There are also several independent schools including Heathfield School, the LVS and Papplewick as well as St George’s School, The Marist Preparatory School, and St Mary’s in neighbouring Sunninghill and Cheapside. St George’s has the prestige of being attended by Princess Beatrice of York; St Mary’s was the school of choice for Caroline, Princess of Hanover.

Secondary education is provided by the Charters School in Sunninghill which is an ‘Outstanding’ school.

Our best picks for…

…eating out.

La Sorrentina on Sunninghill High Street has a great reputation for its Italian food including seafood, steaks and classic pasta dishes. It’s a modern restaurant but is far from pretentious and doesn’t have a price tag to suit the local property prices.

eating out ascot

Reviews for La Sorrentina are excellent. Image via website.

…live music.

Jagz is situated right outside the train station and has a reputation for incorporating several entertainment venues in one. It offers a nightclub, bar and live music platform. During the summer, the place can get exceptionally busy and during Royal Ascot Week there is always a big queue to get in.

However, off-season, there are plenty of events being run including Northern Soul, tribute acts and even cabaret nights. It’s a popular but intimate venue and offers membership if you want to be guaranteed entrance.

…picking up a gift.

Little Wishes on Ascot High Street is a cute little boutique gift shop offering an intriguing selection of toys and inspirational knick-knacks.

It’s quite small but stock changes all the time so it’s worth dropping in to see what’s new. Little ones can play with the train set play table whilst you enjoy a browse.

They are open Monday to Saturday from 9.30am to 5.30pm.

…a sweet treat.

On the high street you can find a small bakery, Anne-Marie Patisseries that serves some wonderful cakes and bakes. It’s best to hit the shop as early as you can as most of the best treats are sold well before lunch. It’s a small shop but they often have a few tables outside on sunny days where you can get a coffee.

…horsing around.

Of course, no experience of Ascot would be complete without spending some time at the racecourse. Whilst the main event of Royal Ascot Week is certainly worth attending, there are plenty of other ways to enjoy the facilities on offer at this landmark location. As well as other racing events, you can also experience open air cinema, fine-dining plus some great events.

They regularly hold the festival of Food and Wine, Beer Festival and fireworks spectaculars. See their website for details.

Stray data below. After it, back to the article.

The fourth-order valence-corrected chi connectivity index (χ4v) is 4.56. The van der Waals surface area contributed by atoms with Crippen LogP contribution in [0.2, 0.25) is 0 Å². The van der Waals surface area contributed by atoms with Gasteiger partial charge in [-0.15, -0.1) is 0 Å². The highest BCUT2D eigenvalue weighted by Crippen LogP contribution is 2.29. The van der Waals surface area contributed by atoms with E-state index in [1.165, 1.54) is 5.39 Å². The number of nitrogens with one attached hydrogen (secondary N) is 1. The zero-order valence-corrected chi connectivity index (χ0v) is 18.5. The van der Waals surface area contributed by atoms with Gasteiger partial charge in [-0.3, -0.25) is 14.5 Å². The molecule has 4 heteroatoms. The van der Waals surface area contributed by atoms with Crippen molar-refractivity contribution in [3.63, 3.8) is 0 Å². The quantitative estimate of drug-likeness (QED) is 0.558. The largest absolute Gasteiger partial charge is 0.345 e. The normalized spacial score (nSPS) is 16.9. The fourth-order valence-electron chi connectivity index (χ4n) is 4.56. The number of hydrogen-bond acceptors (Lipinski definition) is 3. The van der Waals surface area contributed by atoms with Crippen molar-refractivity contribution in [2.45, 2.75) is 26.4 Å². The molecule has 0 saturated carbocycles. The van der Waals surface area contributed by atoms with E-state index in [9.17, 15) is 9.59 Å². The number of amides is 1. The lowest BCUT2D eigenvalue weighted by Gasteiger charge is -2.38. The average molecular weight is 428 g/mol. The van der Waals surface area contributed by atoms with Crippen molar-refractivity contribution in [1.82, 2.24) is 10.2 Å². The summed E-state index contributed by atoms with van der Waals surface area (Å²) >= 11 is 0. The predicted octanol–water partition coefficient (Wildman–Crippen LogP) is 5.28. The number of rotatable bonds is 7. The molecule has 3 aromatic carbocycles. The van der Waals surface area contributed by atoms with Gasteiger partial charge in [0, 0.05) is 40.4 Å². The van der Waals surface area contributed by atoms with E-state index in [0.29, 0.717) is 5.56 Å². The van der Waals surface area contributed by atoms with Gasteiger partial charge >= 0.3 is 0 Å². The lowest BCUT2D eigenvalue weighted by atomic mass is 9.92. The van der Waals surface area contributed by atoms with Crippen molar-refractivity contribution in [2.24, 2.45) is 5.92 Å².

ascot area guide

Ascot wouldn’t be Ascot without the racecourse. Image via Flickr.

Housing in Ascot

The overall average house price in Ascot is a whopping £871,508 which is 45.49% more than nearby Sunningdale and 83% more than Winkfield Row.

The majority of houses that have been sold over the last few decades have been detached where the average house price is £1,449,697. A semi-detached property is priced at around £530,936 with flats being £595,703.

House prices over the last 12 months have increased by 8% and by 22% since 2014.

ascot house prices

House prices in Ascot are among the highest in the UK. Image via RightMove.

If you are considering a move to Ascot or looking to sell your home then we would love to hear from you. We think it’s important that you know all you can about an area before you buy property and, as trusted local estate agents, we think we are well placed to give you all the information you need.

Property Assistant is an independent, family-run estate agent serving clients across the Thames Valley specialising in property sales and lettings. Contact us today on 0118 912 2370 to discuss your plans for your next move.

Featured image via Geograph.

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Green & Ethical Mortgages: A Guide to Alternative Property Lending

Once a quirky option for the staunch environmentalists, green and ethical living has become a hot topic over the last few years. As more of us recognise our social responsibility to the planet and our communities it seems only right that our choice of finances should also reflect our higher aspirations for green and better living.

So, what are green and ethical mortgages and can they offer more than just a ‘feel-good’ factor? We take a look at the mortgage markets

What is a ‘Green’ Mortgage?

There are several types of green mortgage but typically it constitutes a loan on a property which meets certain minimum criteria for energy efficiency.